Luckily, Rivarossi used oversized flanges in their O-scale 2 rail models. Not nearly as large as in 3-rail, but just large enough to comfortably use on tubular track. The motor leads and outer rail pickups from the drivers were wired to the female half of a plug I installed in the locomotives cab. Diving into my parts bin, I picked out an old lionel tender and drilled out the truck rivets. A set of Williams by Bachmann 3-axle tender trucks (importantly, with third rail pickups) were attached in their place. An E-unit from a gutted MTH 2-6-0 was wired in, with 3rd rail and outer rail pickups on the tender, and the motor leads and another outer rail pickup going to the male half of the plug. The drawbar on the Williams trucks line up well enough to use the small drawbar mounting screw already on the bottom of the Rivarossi model.

Cab View & Plug.JPG

Tender Quarter View.JPG

Tender Underside.JPG

It is here I’d like to note that the model does run well on tubular track, including 0-36 Fastrack, and can pull quite a bit despite the size of the motor (6+ postwar freight cars at 16 Volts). When I have access to my home layout I will really be putting it through trials.

Future Work

Piping and other details may be added to the boiler to more closely match the Y-4a’s. I am happy with the look I have there now, so this part of the project will be much farther down the line. I am looking for a nice boiler front to replace the current one; because of the Elesco feedwater heater, the U4a’s have a much smaller smokebox door than the Y-4’s. The most urgent project is to construct a proper tender. Using the current Williams trucks, I am planning on constructing one of the as-delivered road tenders out of basswood. As part of this construction I plan on replacing the E-unit with a ERR Mini Cruise Commander (already on hand) and replacing the plug with a much smaller one.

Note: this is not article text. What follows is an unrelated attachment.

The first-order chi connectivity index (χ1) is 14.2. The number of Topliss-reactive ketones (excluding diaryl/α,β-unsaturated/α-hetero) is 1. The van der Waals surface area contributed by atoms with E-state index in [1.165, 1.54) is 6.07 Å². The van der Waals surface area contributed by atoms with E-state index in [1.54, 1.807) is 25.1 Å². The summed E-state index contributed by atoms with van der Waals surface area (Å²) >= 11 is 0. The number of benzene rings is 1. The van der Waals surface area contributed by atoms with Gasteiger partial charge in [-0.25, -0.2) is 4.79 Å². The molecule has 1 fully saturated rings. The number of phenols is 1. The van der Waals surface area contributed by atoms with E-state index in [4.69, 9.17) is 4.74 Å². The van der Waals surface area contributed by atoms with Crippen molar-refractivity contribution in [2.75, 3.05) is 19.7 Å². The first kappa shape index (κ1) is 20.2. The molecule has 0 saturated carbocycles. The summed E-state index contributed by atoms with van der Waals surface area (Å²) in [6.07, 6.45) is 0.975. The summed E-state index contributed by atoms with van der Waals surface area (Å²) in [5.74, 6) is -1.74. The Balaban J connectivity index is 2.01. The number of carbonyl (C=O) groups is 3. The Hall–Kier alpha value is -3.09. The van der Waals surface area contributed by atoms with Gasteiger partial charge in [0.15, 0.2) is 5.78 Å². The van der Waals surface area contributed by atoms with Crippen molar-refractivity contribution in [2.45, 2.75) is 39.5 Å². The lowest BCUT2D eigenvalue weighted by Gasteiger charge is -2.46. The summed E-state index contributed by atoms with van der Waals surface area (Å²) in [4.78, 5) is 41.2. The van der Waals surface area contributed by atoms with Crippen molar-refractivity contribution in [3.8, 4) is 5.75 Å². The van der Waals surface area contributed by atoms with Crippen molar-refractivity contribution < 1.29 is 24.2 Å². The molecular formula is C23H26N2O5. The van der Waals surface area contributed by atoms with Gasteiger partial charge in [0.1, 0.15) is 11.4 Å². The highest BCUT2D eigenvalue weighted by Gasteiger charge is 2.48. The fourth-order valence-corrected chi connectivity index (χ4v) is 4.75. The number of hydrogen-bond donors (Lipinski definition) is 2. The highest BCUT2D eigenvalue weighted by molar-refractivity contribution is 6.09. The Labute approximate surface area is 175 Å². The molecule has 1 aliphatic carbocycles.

3 – Cylinder Engines

Remember in the first paragraph when I said I would get back to the third cylinder?
Third cylinders were an effective way to increase the efficiency and power of a locomotive. While used much more extensively in Great Britain, in the US they could be found on a handful of railroads, including the New York Central/Indiana Harbor Belt, New Haven, Delaware & Hudson, Southern Pacific, and Union Pacific.
The cylinder was mounted at an angle below the locomotives smokebox; most commonly, it would be attached to a crank on the second axle. This means that instead of the two outer cylinders being quartered (the main rod being attached to the drivers 90o off from each other), all three cylinders were 60o off from each other. This resulted in more even power transfer to the rails; instead of 4 power strokes per revolution of the drivers, there were now six. A of minimum of two cylinders were also expanding or compressing at any given moment, while the third was at top dead center (or whatever the steam equivalent terminology is).
The third cylinder was governed most commonly by Gresley valve gear, designed by Sir Nigel Gresley of the LNER in Great Britian. In short, it used the position of the pistons in the outer two cylinders (which could be governed by a typical valve gear, like Walschaerts) to derive the position of the third pistion. This motion was translated through a series of levers, which can be seen attached to the front of the outer cylinders of locomotives so equipped.

Valve Gear Front.JPG

Front view of pilot, showing the third cylinder, Gresley Valve Gear protruding from the outer cylinders, and levers running under the smokebox.

Valve Gear Side 1.JPG

Valve Gear Side 2.JPG

Side views of valve gear; the gear for the third cylinder can be seen as the angled bar above and behind the front driver, behind the air pump.

Side Valve Gear.JPG

The valve gear on the outer cylinders are standard Walschaerts.

If you made it this far, thanks for reading.

8,861 Posts
I will be interested how this works out. I should be able to pull a lot more than six cars. It was a great loco, very unique. Thank you for this post.

0 Posts
You have presented this extremely well. Lot's of work on your part.